As coronavirus continues to spread, election officials in the four states holding presidential primaries next Tuesday are encouraging Americans to vote by unconventional means to avoid crowds.
That usually means voting by mail or voting early to avoid large crowds in states where those things are an option — as is the case in those holding primaries March 17.
The Centers for Disease Control and Prevention declared the coronavirus a pandemic Wednesday, and has recommended that election officials“[e]ncourage voters to use voting methods that minimize direct contact with other people and reduce crowd size at polling stations.”
“We have really been pushing as much as we can for voters who are concerned by polling places to take advantage of voting by mail,” Matt Dietrich, public affairs officer at the Illinois State Board of Elections, told NBC News. “That’s obviously the easiest way to avoid any kind of exposure to crowds, or lines or other people.”
Thursday is the deadline for Illinois voters to apply to vote by mail, he said.
Ohio Secretary of State Frank LaRose said that it was still safe to vote in person, although voters who were nervous still had time to register to vote by mail or could vote early to avoid crowds.
“It’s easy to vote by mail,” LaRose told NBC News. “You’ve got to request your absentee ballot right away, though. We’re encouraging people to do it.” He added, “The Ohio Department of Health, CDC and others have made it clear that it continues to be safe to go to the polls on Tuesday and to cast a ballot."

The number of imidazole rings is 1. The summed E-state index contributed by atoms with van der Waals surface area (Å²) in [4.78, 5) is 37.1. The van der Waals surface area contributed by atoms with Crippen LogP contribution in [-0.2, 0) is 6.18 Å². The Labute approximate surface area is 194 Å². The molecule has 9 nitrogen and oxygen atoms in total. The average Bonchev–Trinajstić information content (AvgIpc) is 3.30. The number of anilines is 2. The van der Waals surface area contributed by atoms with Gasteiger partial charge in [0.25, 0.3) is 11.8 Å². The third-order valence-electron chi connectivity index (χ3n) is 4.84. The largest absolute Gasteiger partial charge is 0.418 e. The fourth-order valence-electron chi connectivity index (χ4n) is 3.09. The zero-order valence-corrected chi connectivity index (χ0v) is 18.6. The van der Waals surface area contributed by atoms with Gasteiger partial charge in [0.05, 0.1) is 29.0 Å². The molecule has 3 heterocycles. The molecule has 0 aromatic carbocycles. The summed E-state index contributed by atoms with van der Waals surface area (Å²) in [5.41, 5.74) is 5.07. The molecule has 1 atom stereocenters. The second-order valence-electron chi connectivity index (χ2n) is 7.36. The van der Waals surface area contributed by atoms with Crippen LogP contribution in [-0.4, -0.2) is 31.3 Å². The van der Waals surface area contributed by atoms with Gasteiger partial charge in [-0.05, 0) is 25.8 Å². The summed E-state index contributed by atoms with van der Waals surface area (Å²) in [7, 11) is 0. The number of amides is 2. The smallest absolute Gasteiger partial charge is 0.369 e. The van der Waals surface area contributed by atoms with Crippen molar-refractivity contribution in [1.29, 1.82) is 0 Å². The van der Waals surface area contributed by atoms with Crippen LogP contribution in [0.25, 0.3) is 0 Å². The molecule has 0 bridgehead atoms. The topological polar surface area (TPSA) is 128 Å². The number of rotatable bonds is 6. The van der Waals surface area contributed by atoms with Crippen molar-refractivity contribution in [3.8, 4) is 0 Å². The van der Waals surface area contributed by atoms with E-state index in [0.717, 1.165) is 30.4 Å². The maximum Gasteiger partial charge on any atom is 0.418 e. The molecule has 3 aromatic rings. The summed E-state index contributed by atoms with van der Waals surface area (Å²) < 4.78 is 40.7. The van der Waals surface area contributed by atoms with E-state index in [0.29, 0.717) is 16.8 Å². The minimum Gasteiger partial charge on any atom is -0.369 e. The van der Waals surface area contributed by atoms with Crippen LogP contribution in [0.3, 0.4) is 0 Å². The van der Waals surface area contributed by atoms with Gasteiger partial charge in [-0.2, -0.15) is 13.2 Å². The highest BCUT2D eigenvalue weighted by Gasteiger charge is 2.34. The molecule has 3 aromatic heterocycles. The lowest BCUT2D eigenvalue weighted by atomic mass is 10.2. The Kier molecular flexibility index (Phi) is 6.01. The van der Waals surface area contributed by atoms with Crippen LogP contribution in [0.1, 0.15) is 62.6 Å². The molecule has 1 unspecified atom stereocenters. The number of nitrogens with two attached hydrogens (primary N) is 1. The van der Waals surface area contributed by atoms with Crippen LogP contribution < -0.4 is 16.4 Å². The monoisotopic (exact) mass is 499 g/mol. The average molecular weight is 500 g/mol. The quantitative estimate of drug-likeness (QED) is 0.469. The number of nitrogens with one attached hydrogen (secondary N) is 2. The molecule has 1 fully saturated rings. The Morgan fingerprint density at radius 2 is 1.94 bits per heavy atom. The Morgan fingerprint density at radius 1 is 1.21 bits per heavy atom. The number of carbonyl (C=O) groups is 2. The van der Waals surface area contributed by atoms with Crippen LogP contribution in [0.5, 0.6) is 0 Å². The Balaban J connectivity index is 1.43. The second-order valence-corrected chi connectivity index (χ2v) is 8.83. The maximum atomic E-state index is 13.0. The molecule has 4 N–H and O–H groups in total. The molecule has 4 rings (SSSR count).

Arizona Secretary of State Katie Hobbs’ office said in a statement last week that state and county election chiefs have “reviewed recommendations for preparing for and reducing exposure to COVID-19 during the remainder of early voting and on election day for the presidential preference election,” although registration to vote by mail has since passed.
On Wednesday, Hobbs’s office announced a recommendation that the state’s polling places should make curbside voting, a common option for voters with disabilities, available for elderly voters, who experts say are more at risk of serious complications from the virus.
Florida Secretary of State Laurel Lee announced earlier this week that “voters concerned about COVID-19 should make themselves aware of ways to protect against exposure and should consider the vote-by-mail option.”
While all states conducting primaries on Tuesdays allow “no excuse” absentee ballots, meaning any eligible voter can vote by mail, not all states do. On Wednesday, Sen. Ron Wyden, D-Ore., a longstanding election reform and security advocate, introduced a bill to require states to offer that option in times of national emergency.
“As COVID-19 reaches pandemic status, the federal government needs to act as soon as possible to prepare for the worst,” Wyden told NBC News.